Silke Raetze and James Culkin have day jobs at Michael Reid Gallery and this is the second year they’ve been given the opportunity to showcase their own work at the gallery (which says a lot for Reid’s support of younger artists and his staff.) Raetze’s delights in the skill of drawing and the cheekiness of the subject – women’s underwear. The materiality of her subject is created with sculptured paper and the delicacy of her line work and is presented “like boxed chocolates” in deep frames. Rather than exuding salaciousness or sordid sexuality – they are not stained by fluids, tainted by hair which would have been their insignia for feminists artists of an earlier generation- instead ‘Sweet Nothings’ celebrates a delight in the sheer sexiness of ‘smalls’ and drawing skill. Culkin’s paintings are layered like the surfaces of walls in old houses, where pastel tints abut each other and traces of other lives seep though to surface here and there. Wallpaper, ancient lead pencil handwriting–(like my grandmother’s), packaging and playing cards – all recall the past. Recording the detritus of lived experiences provides a point of connection for the work of these artists.
At Firstdraft there was a curated show ‘I AM A GOOD BOY’. Elise Routledge is a curator going places. The rationale works- bad boys: the expectations of masculinity in a post-feminist age. Tongue in cheek the game is loaded and everyone gets a serve – an ogling priest’s with his eyeballs on the floor (Christopher Hanrahan); bikes that fart flames ( Marley Dawson); a slow motion serenade (Todd Mcmillian); a close up of partied out girl (Peter Volich); death and football games (Michael Moran) – all sit side by side while the disembodied head of the trophy looms large (Ben Quilty) and the pool table ascends to it’s rightful place above all else. It’s fun, it’s tough and it deals with the all the baggage and has a laugh. Ben is already a star but they’re all worth watching. Mitch Cairns whose work deals with fathers, sons, death and bricklaying is known mostly as a painter but is curating a show coming up at Mop later in the year – it too is also worth watching out for.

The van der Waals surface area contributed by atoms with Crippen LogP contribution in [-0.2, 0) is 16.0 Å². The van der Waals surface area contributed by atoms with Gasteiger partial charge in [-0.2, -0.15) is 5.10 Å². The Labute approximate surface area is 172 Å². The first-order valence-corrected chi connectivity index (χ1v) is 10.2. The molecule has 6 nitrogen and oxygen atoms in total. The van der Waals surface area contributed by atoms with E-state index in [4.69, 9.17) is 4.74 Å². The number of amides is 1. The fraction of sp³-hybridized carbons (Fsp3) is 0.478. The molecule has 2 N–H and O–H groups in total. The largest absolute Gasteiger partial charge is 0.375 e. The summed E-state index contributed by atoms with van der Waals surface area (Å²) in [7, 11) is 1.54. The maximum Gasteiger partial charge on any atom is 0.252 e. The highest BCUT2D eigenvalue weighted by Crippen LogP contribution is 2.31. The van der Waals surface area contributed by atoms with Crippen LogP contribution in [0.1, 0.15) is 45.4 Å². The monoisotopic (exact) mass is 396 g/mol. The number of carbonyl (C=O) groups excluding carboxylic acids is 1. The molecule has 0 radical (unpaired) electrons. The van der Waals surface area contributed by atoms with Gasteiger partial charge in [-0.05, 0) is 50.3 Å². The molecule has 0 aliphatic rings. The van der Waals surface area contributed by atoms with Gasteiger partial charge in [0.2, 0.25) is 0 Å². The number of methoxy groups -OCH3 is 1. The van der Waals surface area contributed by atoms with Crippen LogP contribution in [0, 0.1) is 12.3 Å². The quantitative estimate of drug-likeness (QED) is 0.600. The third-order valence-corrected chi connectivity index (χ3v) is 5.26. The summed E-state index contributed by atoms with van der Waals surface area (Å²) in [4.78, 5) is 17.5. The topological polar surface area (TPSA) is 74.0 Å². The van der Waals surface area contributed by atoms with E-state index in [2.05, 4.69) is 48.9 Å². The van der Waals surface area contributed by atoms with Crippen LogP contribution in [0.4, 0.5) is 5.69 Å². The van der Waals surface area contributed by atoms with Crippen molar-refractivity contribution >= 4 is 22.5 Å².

Meow? Stephen Hodge’s psychedelic kittens at MOP
MOP used to occupy a very small space in Elizabeth Street but moved to a much bigger gallery space in Abercrombie St last year and now offers three rather than two shows in the one space or at least this was the case in January with Agatha Gothe-Snape, Stephen Hodge and Leslie Rice. The space therefore remains fairly tight and the restrictions were dealt with by Gothe-Snape by expanding the exhibiting field with the inclusion of a photograph of the artist working in her garden surrounded by works that could be purchased from a numbered guide sheet. Stephen Hodge, who had the largest share of the gallery presented paintings without a signature style. So much so that at first glance they appeared to be the work of a number of different artists. Freed from the constraints of a particular style or identifiable medium Hodge’s work skated from art historical referencing, to installation, to pencil drawings. Value, pricing and affordability seemed to be the question as Hodge’s work was ridiculously cheap and in the case of the installation prices could be negotiated piece by piece. Not often are questions of art as commodity challenged at both the level of the intellectual and the actual. Black velvet and art history collide in Rice’s paintings where Christians and lions occupy centre stage. A grey wall opposite cuts down the reflection as you peered into a half recollected space of the paintings or prints in some old relative’s dark hallway- creepy yet familiar- not a bad trick for a white walled well-lit gallery space.
Glimpsing the Australia Day BBQ at Firstdraft seemed to locate it all -the heat, the sausage sizzle on the street and the buzz of the next generation of artists comfortably able to embrace both art and culture.